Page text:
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  • Writer's pictureSTP Weddings

Your Wedding Seating Layout

Would I put Megan and Aunt Becky together or would Megan go at Tim’s table? Will Erica feel uncomfortable being seated at the same table as Michael after that fight they had last year? The interworking’s of your own family and friends can be very difficult to navigate, now throw your partner's family and friends into the mix and you are faced with what feels like a giant undertaking: the seating chart. [Photo by Jackie Averill Photography]

Head Table Or Sweetheart Table

Let's start with one of the easier decisions! Do you and your partner want to sit together, privately, at a sweetheart table? The alternative is to do a head table where you will be seated with others, typically the wedding party and their dates but occasionally family is included here.

Table Size

Speak to your venue to find out the size of the tables that they offer. Some venues have rounds, others long tables. Often the rounds seat 8-10 people but sometimes they can offer a mix of 8-10 and a larger size that seats 10-12. Just because a table can fit 10 people doesn't mean you have to fill each table. Some can have 7 people while others can have 10. Just don't ever plan to go higher than what the table can fit- squeezing isn't going to work for anyone!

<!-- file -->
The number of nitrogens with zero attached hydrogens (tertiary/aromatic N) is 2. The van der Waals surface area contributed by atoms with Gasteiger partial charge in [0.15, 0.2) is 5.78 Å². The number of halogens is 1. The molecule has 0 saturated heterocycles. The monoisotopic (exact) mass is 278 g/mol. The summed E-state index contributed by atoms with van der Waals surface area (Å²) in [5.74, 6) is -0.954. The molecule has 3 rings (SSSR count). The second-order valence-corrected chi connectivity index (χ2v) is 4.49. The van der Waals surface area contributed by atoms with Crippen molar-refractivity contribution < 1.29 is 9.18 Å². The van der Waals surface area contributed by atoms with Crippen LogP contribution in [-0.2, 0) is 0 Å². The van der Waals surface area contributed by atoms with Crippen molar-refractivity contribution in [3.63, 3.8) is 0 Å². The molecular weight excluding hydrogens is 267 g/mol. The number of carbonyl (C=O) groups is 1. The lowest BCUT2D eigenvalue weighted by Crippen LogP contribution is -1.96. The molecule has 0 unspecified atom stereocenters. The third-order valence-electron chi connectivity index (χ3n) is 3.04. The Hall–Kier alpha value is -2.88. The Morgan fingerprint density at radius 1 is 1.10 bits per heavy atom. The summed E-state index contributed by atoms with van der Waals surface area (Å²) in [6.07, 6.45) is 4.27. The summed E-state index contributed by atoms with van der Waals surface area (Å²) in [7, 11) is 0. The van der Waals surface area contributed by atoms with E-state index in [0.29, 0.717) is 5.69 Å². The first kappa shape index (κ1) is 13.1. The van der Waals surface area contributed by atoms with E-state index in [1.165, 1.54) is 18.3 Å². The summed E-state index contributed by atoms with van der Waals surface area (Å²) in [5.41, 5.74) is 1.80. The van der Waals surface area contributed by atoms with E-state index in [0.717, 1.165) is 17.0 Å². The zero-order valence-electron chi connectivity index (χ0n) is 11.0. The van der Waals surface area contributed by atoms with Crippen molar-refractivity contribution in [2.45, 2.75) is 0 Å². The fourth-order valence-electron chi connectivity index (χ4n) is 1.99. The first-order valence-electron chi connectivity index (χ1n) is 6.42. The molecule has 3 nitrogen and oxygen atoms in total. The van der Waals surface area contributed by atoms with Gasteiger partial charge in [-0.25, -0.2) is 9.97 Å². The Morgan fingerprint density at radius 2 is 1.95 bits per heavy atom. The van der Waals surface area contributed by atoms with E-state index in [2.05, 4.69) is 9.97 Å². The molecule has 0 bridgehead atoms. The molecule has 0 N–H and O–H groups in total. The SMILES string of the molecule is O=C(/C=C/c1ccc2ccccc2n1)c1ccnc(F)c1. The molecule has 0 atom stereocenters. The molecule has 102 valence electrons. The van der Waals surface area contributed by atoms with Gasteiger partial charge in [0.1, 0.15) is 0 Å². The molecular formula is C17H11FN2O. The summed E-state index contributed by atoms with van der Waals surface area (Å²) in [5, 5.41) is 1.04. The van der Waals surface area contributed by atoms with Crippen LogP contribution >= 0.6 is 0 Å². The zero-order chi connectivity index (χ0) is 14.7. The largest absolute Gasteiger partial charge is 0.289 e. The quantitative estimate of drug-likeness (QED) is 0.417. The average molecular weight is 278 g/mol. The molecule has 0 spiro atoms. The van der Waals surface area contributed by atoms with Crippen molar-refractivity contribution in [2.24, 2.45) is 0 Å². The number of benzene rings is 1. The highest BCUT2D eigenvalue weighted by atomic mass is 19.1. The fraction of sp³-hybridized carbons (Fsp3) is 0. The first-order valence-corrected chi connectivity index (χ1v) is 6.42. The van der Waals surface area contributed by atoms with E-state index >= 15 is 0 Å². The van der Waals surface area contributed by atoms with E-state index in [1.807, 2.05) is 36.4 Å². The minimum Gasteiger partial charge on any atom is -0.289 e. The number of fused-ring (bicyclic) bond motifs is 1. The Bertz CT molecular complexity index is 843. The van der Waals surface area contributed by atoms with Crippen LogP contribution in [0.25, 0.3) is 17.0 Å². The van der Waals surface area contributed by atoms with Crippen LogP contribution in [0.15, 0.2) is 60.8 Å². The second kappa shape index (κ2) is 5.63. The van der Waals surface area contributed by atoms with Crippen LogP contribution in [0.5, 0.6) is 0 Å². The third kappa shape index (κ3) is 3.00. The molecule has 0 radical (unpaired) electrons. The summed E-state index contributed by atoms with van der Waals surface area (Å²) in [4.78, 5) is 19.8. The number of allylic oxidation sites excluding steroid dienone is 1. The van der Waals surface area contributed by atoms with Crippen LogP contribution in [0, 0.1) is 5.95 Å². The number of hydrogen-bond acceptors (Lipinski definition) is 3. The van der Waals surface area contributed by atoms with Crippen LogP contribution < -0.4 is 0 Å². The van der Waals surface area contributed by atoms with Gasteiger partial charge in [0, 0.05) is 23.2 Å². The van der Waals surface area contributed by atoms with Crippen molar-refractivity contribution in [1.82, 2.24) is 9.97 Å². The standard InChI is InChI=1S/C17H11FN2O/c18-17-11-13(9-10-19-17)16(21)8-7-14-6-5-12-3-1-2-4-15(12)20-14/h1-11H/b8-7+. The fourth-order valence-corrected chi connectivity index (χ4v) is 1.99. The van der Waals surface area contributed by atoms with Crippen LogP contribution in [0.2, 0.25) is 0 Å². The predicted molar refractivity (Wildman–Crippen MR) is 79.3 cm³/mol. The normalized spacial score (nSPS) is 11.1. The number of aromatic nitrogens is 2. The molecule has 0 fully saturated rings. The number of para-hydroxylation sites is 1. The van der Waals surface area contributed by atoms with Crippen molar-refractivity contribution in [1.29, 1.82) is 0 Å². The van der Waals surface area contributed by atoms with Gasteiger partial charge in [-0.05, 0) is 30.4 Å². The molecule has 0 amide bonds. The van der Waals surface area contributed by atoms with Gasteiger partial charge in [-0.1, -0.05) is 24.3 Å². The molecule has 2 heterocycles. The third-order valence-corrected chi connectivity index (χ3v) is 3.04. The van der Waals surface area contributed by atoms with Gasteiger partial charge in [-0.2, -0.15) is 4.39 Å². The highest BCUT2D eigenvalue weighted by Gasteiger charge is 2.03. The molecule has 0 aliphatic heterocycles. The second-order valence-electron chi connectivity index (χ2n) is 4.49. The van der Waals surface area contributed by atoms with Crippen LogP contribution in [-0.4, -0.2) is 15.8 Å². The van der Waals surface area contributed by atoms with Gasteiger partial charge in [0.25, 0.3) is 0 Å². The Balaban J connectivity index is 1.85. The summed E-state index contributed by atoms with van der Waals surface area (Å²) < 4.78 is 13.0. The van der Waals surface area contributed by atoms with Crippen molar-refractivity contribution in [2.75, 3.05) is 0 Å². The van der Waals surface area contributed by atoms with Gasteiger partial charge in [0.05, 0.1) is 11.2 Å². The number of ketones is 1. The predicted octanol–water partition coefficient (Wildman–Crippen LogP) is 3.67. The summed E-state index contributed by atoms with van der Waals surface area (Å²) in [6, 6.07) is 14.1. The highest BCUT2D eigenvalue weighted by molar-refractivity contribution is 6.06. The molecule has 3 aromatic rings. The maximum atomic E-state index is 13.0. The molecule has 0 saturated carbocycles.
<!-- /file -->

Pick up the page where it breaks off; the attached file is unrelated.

Start with your Friends

You and your partner can dive right into figuring out where your friends can sit. Make sure you account for people who are bringing plus ones. You may have to make some calls to people who don't get their RSVP's in on time.

Talk to your Parents

Sit down with both your parents and your partners parents to get a better understanding of who they think could be seated together. A lot of times, there may even be family friends that you haven't spoken to since you were a kid, but mom and dad said they must be on the invite list ;-)

Your Floor Plan Copy

Get a copy of your floor plan from you venue so that you can match table numbers to ballroom floor locations. We usually recommend keeping odd numbers on one side and even on the other side, but talk to your venue because they may have a recommendation about what works best for their space.

Mapping Things Out

Here is what we recommend in order to stay organized and to be able to really visualize how the seating chart is coming together.

Pick up a big piece of poster board- yes, the kind you used in grade school. Places like CVS and Target should carry it! Draw out your tables with circles or rectangles. You won’t know yet exactly how many tables you will end up having, but you can estimate for now based on the layout from your venue.

When you receive an RSVP, write the persons name on a Post It sticky tab and put them at a table. .The nice thing about doing it this way is that you can easily move the tabs around rather than having to erase or cross off.

Of course you can chose to do this on the computer too, but we love the idea of a giant area to work with and see everything at once.

Don't Stress!

This tends to be a challenging exercise especially when it is so close to your wedding day. You go back and forth because you don't want to offend anyone in your seating choice for them and you want to make sure they are with people they will enjoy being around. Take a deep breath though and remember that your music is going to be so awesome that everyone is going to be up dancing anyway!


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